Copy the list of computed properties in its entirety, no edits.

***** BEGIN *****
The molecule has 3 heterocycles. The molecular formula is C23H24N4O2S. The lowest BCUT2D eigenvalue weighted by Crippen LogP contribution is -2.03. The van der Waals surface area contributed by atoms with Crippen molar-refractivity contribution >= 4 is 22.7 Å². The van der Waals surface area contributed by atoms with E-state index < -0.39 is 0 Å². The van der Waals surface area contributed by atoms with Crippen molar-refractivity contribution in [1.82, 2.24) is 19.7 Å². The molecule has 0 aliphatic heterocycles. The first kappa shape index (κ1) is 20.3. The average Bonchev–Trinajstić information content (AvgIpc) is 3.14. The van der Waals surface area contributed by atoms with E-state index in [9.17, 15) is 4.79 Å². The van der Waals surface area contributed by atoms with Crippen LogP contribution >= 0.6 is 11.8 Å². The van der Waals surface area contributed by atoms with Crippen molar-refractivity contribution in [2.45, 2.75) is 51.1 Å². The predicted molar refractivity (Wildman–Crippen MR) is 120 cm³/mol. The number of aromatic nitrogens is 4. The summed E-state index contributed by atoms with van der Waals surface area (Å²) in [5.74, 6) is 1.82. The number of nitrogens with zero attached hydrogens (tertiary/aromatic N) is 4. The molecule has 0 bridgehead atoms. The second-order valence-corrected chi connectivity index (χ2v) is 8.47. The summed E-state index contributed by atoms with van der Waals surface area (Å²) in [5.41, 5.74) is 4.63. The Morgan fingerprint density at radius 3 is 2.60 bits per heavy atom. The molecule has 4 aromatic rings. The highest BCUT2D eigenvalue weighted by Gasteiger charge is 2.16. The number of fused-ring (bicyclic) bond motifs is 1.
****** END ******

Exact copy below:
The molecule has 3 heterocycles. The molecular formula is C23H24N4O2S. The lowest BCUT2D eigenvalue weighted by Crippen LogP contribution is -2.03. The van der Waals surface area contributed by atoms with Crippen molar-refractivity contribution >= 4 is 22.7 Å². The van der Waals surface area contributed by atoms with E-state index < -0.39 is 0 Å². The van der Waals surface area contributed by atoms with Crippen molar-refractivity contribution in [1.82, 2.24) is 19.7 Å². The molecule has 0 aliphatic heterocycles. The first kappa shape index (κ1) is 20.3. The average Bonchev–Trinajstić information content (AvgIpc) is 3.14. The van der Waals surface area contributed by atoms with E-state index in [9.17, 15) is 4.79 Å². The van der Waals surface area contributed by atoms with Crippen LogP contribution >= 0.6 is 11.8 Å². The van der Waals surface area contributed by atoms with Crippen molar-refractivity contribution in [2.45, 2.75) is 51.1 Å². The predicted molar refractivity (Wildman–Crippen MR) is 120 cm³/mol. The number of aromatic nitrogens is 4. The summed E-state index contributed by atoms with van der Waals surface area (Å²) in [5.74, 6) is 1.82. The number of nitrogens with zero attached hydrogens (tertiary/aromatic N) is 4. The molecule has 0 bridgehead atoms. The second-order valence-corrected chi connectivity index (χ2v) is 8.47. The summed E-state index contributed by atoms with van der Waals surface area (Å²) in [5.41, 5.74) is 4.63. The Morgan fingerprint density at radius 3 is 2.60 bits per heavy atom. The molecule has 4 aromatic rings. The highest BCUT2D eigenvalue weighted by Gasteiger charge is 2.16. The number of fused-ring (bicyclic) bond motifs is 1.